User Experience: Feedback & The Case For Context
Many times throughout my career, I’ve worked on projects and then … I see that email.
It normally goes like this, someone (who doesn’t know user experience) has gone off and done their own user research and has a new fantastic idea. Normally, this is in the form of a critique or a feature request. And more often than not, it comes from someone who is not the actual intended user of the product or service!
Once, I had someone email me and tell me that they’d showed some designs I’d done to their family at dinner, and the kids didn’t like the colors. You guessed it, that resulted in hours of debating colors based on feedback from people who had absolutely nothing in common with the actual user.
As a designer, feedback is a tricky topic that we all have to get better at dealing with. Feedback helps us create great products. But, it can also result in overwhelm if you have a very active client or colleague who seems to be throwing pasta at the wall, so to speak, and hoping that you’ll actually be able to use one of these ideas.
I’m all for feedback, and believe that great ideas can come from anywhere.
But the truth is, the best feedback comes with context. Without context, feedback has no foundation to stand on.
How can we help colleagues and clients create more context in the conversations that they have about our projects? How can we help improve the quality of the feedback that comes our way? Here are three simple tips on how to cultivate more context:
1. Create A New Narrative
I’ve written a lot about the power of story and characters in designing products. The theory continues when it comes to context. By crafting a narrative, an actual story, of how your product is used and who uses it, you can change the conversation.
Instead of people talking about what their kids think of the colors of the website, you’ll end up with people talking about how an actual character (or persona) from your story would use the product, or specific solutions it has for problems in his or her life. Change the conversation from “I wish it did ________.” to “We could really help Jason achieve ________ if the product did ________.”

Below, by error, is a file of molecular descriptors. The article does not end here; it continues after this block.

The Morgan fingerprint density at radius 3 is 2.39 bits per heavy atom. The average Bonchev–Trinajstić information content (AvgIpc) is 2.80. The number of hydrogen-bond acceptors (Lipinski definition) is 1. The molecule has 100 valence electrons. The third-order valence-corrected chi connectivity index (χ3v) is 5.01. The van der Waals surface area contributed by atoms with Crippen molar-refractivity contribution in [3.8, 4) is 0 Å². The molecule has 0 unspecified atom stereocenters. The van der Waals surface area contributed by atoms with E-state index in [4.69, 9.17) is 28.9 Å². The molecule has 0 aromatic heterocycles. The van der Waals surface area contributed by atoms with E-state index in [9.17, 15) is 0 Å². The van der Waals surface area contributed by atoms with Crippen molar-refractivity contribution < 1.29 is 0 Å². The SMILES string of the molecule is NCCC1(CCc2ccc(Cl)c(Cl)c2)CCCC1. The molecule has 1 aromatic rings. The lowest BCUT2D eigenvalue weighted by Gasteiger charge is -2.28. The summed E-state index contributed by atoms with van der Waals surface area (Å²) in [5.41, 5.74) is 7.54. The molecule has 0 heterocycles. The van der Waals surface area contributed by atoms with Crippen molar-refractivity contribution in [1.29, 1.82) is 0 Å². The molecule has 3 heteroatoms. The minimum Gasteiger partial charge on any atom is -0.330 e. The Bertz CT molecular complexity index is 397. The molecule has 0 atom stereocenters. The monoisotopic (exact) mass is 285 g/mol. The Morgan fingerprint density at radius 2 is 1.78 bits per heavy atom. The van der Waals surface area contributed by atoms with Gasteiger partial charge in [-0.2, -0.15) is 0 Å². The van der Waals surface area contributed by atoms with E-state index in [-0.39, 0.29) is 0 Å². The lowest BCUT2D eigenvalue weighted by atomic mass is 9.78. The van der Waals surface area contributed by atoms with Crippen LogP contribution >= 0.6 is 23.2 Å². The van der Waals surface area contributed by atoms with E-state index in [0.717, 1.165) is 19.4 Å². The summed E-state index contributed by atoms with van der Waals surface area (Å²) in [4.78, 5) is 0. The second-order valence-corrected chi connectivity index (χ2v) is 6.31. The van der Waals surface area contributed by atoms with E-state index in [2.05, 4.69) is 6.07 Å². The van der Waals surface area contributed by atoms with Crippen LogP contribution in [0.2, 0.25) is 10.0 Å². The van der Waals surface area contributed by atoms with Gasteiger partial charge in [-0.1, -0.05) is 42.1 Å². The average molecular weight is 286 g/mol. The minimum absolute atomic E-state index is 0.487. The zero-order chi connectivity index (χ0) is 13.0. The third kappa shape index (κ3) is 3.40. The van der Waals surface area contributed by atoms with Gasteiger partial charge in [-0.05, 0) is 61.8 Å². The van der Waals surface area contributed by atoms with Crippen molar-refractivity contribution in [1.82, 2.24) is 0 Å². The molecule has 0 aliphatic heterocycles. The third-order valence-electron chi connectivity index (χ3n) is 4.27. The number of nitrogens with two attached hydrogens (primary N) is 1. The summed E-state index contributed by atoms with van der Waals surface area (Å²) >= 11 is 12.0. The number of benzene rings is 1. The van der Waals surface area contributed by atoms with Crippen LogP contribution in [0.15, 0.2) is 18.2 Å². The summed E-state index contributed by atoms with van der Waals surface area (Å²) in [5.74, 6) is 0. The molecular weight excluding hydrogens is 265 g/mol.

2. Ask The Hard Questions
If you do find that you receive feedback that doesn’t come with context, don’t just get frustrated and discount that feedback (yes, I feel your pain!!). Instead, ask hard questions to help uncover the context that isn’t visible. If someone on the team or a stakeholder is giving you feedback that’s more of an opinion based solution, it’s your job to find the underlying problem.
With the person whose kids didn’t like the color of the website, if I’d had more experience I would have realized the truth was that they didn’t like the colors (or someone above them didn’t.) I should have asked hard questions to help uncover the problem. What about the colors didn’t they like? Was it too close to a competitors’ colors? Did it remind them of their college’s rival team or vegetables they didn’t like (yes, true story … I know!)
People who ask a lot of questions are often pegged as being annoying – but it’s part of your job to ask the questions! You have to make the invisible problems visible so you can bring context to the solutions and feedback that comes your way.
3. Learn To Manage Input
If you’re working on a large team or a project with many stakeholders, you’ll have to develop a lot of patience, because chances are you’ll receive a fire-house of input and ideas. The problem with ideas is that, as much as we say we’re not attached to them, when they’re our idea, we sometimes do get attached.
As the expert, you have to learn to manage this input and explain to people that sometimes their ideas and feedback won’t work. You have to work hard to help them see it’s not their idea, it’s that the idea doesn’t fit in the context of the problem you’re trying to solve.
Learn to manage this input and become an expert at explaining context. This way, you can help people see why certain feedback just won’t work and can’t be applied to the product.